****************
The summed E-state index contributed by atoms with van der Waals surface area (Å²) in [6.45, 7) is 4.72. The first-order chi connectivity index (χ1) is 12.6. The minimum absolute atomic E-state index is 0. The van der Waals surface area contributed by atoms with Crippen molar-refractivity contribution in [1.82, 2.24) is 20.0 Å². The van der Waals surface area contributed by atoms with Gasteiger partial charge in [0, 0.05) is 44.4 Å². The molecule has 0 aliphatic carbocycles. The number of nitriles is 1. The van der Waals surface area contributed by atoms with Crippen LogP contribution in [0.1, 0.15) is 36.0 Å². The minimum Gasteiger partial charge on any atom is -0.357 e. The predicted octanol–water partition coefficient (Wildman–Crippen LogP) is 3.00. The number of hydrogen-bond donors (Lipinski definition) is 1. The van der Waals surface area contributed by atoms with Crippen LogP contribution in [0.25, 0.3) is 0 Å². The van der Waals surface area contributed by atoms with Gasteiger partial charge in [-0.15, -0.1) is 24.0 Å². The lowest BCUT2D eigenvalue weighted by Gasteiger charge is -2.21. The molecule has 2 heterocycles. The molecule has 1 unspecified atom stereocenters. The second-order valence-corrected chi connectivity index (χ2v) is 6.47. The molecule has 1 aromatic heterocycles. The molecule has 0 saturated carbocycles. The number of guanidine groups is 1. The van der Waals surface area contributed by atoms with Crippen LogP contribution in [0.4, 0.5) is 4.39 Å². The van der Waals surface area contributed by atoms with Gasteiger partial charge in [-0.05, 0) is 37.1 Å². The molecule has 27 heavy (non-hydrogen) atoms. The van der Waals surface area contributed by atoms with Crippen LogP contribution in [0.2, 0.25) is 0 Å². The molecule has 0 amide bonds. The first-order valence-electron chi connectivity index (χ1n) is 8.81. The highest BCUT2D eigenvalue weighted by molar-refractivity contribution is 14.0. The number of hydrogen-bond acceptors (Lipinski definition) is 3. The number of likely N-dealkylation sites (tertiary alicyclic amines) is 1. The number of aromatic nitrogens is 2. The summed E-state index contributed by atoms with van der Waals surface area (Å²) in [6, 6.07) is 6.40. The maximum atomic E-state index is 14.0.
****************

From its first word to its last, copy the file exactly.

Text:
The summed E-state index contributed by atoms with van der Waals surface area (Å²) in [6.45, 7) is 4.72. The first-order chi connectivity index (χ1) is 12.6. The minimum absolute atomic E-state index is 0. The van der Waals surface area contributed by atoms with Crippen molar-refractivity contribution in [1.82, 2.24) is 20.0 Å². The van der Waals surface area contributed by atoms with Gasteiger partial charge in [0, 0.05) is 44.4 Å². The molecule has 0 aliphatic carbocycles. The number of nitriles is 1. The van der Waals surface area contributed by atoms with Crippen LogP contribution in [0.1, 0.15) is 36.0 Å². The minimum Gasteiger partial charge on any atom is -0.357 e. The predicted octanol–water partition coefficient (Wildman–Crippen LogP) is 3.00. The number of hydrogen-bond donors (Lipinski definition) is 1. The van der Waals surface area contributed by atoms with Crippen LogP contribution in [0.25, 0.3) is 0 Å². The van der Waals surface area contributed by atoms with Gasteiger partial charge in [-0.15, -0.1) is 24.0 Å². The lowest BCUT2D eigenvalue weighted by Gasteiger charge is -2.21. The molecule has 2 heterocycles. The molecule has 1 unspecified atom stereocenters. The second-order valence-corrected chi connectivity index (χ2v) is 6.47. The molecule has 1 aromatic heterocycles. The molecule has 0 saturated carbocycles. The number of guanidine groups is 1. The van der Waals surface area contributed by atoms with Crippen LogP contribution in [0.4, 0.5) is 4.39 Å². The van der Waals surface area contributed by atoms with Gasteiger partial charge in [-0.05, 0) is 37.1 Å². The molecule has 27 heavy (non-hydrogen) atoms. The van der Waals surface area contributed by atoms with Crippen LogP contribution in [0.2, 0.25) is 0 Å². The molecule has 0 amide bonds. The first-order valence-electron chi connectivity index (χ1n) is 8.81. The highest BCUT2D eigenvalue weighted by molar-refractivity contribution is 14.0. The number of hydrogen-bond acceptors (Lipinski definition) is 3. The number of likely N-dealkylation sites (tertiary alicyclic amines) is 1. The number of aromatic nitrogens is 2. The summed E-state index contributed by atoms with van der Waals surface area (Å²) in [6, 6.07) is 6.40. The maximum atomic E-state index is 14.0.